We present evidence from a field experiment in Lusaka, Zambia that male involvement in the decision to seek out family planning services leads to substantial reductions in utilization. This phenomenon appears to be driven by average differences by gender in the demand for children rather than by a general distrust of or lack of information about family planning technologies among men. Study participants were offered a voucher that granted access to an appointment with a family planning nurse without a wait in line. Demand for family planning services is high, as evidenced by the 41 percent overall rate at which these vouchers were redeemed. Women were randomly assigned to receive the voucher either by themselves in private, or together with their husbands. Takeup among women assigned to receive the vouchers with their husbands was 9 percentage points (18 percent) lower than among women randomly assigned to receive the vouchers alone. We find evidence that this reduction in takeup was larger if husbands wanted more children than their wives, and stronger evidence that this reduction was larger among young couples than among older couples with completed fertility. There is no evidence that assignment to couples treatment reduces voucher use for women whose husbands want no more children, and evidence for a 12 percentage point reduction in use in the subsample of women whose husbands do want more children. Taken together, these results suggest that the unitary and collective bargaining models do not sufficiently richly describe the bargaining process over fertility within the household. Furthermore, policies or technologies that shift relative control of contraceptive methods from men to women may significantly increase contraceptive use and reduce average fertility in some contexts.
This paper provides empirical evidence of the influence of adolescent marriage opportunities on female schooling attainment and gives predictions of the impact of imposing universal age-of-consent laws. Using data from rural Bangladesh, we explore the commonly cited hypotheses that women attain less schooling as a result of marrying young. We isolate the causal effect of marriage timing by exploiting variation in the timing of menarche as an instrumental variable for age of first marriage. Our results indicate that marriage age matters: Each additional year that marriage is delayed is associated with 0.30 additional years of schooling and 6.5% higher probability of literacy. Delayed marriage is also associated with a significant increase in use of preventive health care services, some of which appears to be independent of the change in schooling, indicating separate “age effects” of delaying marriage. In the context of competitive marriage markets we show that the above results can be used to obtain estimates of the change in equilibrium female education that would arise from introducing a minimum legal age of marriage. The resulting analysis implies that, under reasonable assumptions, enforcing universal age of consent laws would have a strong positive impact on female schooling.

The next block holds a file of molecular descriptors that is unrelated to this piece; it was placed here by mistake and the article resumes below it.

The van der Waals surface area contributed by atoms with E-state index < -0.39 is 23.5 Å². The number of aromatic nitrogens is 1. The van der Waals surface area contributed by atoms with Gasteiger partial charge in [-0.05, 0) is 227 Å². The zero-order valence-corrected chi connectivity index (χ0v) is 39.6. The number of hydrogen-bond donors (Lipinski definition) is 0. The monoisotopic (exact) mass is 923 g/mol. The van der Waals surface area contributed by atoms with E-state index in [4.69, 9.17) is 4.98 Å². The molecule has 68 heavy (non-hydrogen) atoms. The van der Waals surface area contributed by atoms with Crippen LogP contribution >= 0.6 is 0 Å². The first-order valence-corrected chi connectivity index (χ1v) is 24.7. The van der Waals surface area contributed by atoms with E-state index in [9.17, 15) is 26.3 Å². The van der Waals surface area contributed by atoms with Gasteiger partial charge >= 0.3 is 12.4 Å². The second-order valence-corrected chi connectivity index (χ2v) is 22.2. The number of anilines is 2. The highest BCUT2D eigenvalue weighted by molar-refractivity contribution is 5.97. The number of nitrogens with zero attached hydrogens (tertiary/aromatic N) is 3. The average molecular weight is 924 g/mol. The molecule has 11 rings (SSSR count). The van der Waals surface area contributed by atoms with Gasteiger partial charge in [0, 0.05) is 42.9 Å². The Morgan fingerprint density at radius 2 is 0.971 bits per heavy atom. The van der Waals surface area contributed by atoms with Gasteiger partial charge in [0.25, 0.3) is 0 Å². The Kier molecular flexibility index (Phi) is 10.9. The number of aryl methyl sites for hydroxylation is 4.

This paper describes the results of initial work analyzing a panel of rural households in Peru between 1994 and 2004 to determine household responses to changes in relative prices of traditional versus export-oriented products. Our principal interest was to better understand how household responses to external economic shocks influenced rural welfare, income distribution and poverty. Since a large percentage of Peruvians living in poverty are located in rural areas, learning more about how these households respond to a changing external environment provides insights into the factors that influence their ability to improve their absolute and relative economic position.
The results of our analysis indicate that changes in relative prices had a significant impact on the adoption of new agricultural products, and the magnitude of response was mitigated by households’ degree of tenure security and access to regional and local markets. Analysis of household expenditures over the period indicate that those who adopted export crops experienced a significant growth in consumption proportional to the change in acreage devoted to exportable products, and were less likely to be classified as impoverished at the end of the period. Instrumental variables estimates suggest that this association is causal.
The 2003 United Nations Global Report on Human Settlements estimates that 924 million people, or 31.6% of the world’s urban population, lived in slums in 2001. Although forecasts are difficult, it is generally agreed that this number could greatly increase in coming years in the absence of strong policy interventions. These trends underscore the importance of slum upgrading strategies for addressing the growing problems of urban poverty.
Upgrading projects focus on providing basic services to improve the well-being of low income communities, including a range of infrastructure interventions frequently undertaken in conjunction with social interventions, such as the regularization of areas with insecure tenure. Other infrastructure improvements include water, sanitation, waste collection, housing, access roads, footpaths, storm drainage, lighting, public telephones, schools, health posts and community centers. Social improvements can include better provision of health and education services, day care, training, and social protection programs. With the projected increases in slum population, the demand for urban upgrading interventions is expected to grow.